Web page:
Steel magnate Andrew Carnegie once said that he who dies leaving behind many millions will "pass away unwept, unhonored and unsung." That philosophy took root in much of the last century, with major philanthropists giving vast fortunes in their later years to libraries, museums, hospitals and other institutions devoted to the public good.

But donors today aren't taking any chances. They are flexing philanthropic muscle at a younger age than their predecessors. At many top business schools, students are integrating the practice of philanthropy into education early on, and donors are often beginning to share substantial wealth long before accumulating the full measure of it.


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Botched cyberattack raises fears that Islamic State may be hacking | Raphael Satter | Stars & Stripes

Botched cyberattack raises fears that Islamic State may be hacking | Raphael Satter | Stars & Stripes | project funding | Scoop.it

A botched cyberattack aimed at unmasking Syrian dissidents has experts worried that the Islamic State group is adding malicious software to its arsenal.

Internet watchdog Citizen Lab says an attempt to hack into systems operated by dissidents within the self-styled caliphate could be the work of hackers affiliated with the Islamic State group.

Citizen Lab analyst John Scott-Railton said there is circumstantial evidence of the group's involvement, and cautioned that if the group has moved into cyberespionage, "the targets might not stop with the borders of Syria."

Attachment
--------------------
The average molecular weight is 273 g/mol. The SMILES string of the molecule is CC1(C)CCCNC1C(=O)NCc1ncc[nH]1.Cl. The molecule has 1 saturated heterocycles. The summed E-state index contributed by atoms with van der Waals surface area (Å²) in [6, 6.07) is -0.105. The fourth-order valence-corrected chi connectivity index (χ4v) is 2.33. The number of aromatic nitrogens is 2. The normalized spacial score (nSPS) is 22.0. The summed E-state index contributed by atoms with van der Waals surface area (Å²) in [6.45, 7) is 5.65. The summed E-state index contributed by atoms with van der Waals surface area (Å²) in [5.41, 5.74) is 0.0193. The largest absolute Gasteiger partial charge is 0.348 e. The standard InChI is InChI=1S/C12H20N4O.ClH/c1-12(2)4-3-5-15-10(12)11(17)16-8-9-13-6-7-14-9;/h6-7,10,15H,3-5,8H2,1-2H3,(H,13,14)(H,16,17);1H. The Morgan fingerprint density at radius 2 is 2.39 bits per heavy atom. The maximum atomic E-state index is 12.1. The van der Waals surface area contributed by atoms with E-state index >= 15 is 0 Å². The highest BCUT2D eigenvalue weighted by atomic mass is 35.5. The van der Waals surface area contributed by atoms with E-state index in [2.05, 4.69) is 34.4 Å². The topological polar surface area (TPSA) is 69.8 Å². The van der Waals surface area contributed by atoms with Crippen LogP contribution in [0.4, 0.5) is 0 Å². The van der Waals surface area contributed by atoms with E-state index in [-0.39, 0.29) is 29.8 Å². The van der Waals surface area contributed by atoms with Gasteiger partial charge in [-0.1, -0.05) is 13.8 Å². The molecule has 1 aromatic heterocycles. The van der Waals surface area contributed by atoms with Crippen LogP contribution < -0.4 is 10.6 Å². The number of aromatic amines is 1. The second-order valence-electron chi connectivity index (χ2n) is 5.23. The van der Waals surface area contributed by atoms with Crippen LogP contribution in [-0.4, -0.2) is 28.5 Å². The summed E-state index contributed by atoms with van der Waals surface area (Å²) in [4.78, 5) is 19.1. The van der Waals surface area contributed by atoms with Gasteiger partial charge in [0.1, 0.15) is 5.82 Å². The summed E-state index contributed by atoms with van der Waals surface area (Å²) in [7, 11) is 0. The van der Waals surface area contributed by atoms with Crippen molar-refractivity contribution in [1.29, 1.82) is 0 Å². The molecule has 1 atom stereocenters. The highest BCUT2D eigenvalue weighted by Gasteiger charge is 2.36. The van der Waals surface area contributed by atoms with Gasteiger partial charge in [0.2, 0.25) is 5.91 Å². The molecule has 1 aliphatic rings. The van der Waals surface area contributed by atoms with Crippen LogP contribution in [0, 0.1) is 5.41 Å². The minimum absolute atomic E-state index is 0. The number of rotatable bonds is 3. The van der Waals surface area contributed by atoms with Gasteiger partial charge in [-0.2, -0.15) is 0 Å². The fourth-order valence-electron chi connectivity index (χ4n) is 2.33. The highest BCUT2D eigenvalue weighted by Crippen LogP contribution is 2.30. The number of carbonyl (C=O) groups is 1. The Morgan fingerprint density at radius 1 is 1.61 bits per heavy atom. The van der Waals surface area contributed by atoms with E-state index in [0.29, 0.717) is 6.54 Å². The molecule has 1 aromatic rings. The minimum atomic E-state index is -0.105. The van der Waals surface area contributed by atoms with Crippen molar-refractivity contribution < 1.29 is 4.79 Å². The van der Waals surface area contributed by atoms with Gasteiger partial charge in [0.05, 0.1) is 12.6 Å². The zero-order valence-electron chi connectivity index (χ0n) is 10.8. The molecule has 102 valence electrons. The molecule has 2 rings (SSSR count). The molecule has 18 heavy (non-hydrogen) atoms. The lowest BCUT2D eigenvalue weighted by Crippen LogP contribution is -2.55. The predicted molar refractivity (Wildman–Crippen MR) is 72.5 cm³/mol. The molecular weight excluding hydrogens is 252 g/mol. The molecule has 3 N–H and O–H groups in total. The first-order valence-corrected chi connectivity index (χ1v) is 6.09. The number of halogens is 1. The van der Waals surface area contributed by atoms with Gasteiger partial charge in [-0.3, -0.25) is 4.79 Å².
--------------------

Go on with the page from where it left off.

The Nov. 24 attack came in the form of a booby-trapped email sent to an activist collective in Raqqa, Syria, that documents human rights abuses in the Islamic State group's de-facto capital. The activist at the receiving end of the email wasn't fooled and forwarded the message to Bahaa Nasr of Cyber Arabs, a project which provides online security training.

"We are wanted — even just as corpses," the activist, whose name is being withheld to protect his safety, told Nasr. "This email has a virus; we want to know the source."

The message eventually found its way to Citizen Lab, based at the University of Toronto's Munk School of Global Affairs. There, Scott-Railton and malware researcher Seth Hardy determined that it could act as a kind of electronic homing beacon by revealing a victim's Internet protocol address.

Citizen Lab regularly dissects rogue programs from the region, but Scott-Railton said this sample was different from previous attacks blamed on the Syrian government.

 

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Via Chuck Sherwood, Senior Associate, TeleDimensions, Inc
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Canada Takes a New Approach to Technology-Based Economic Development | Fairweather Consulting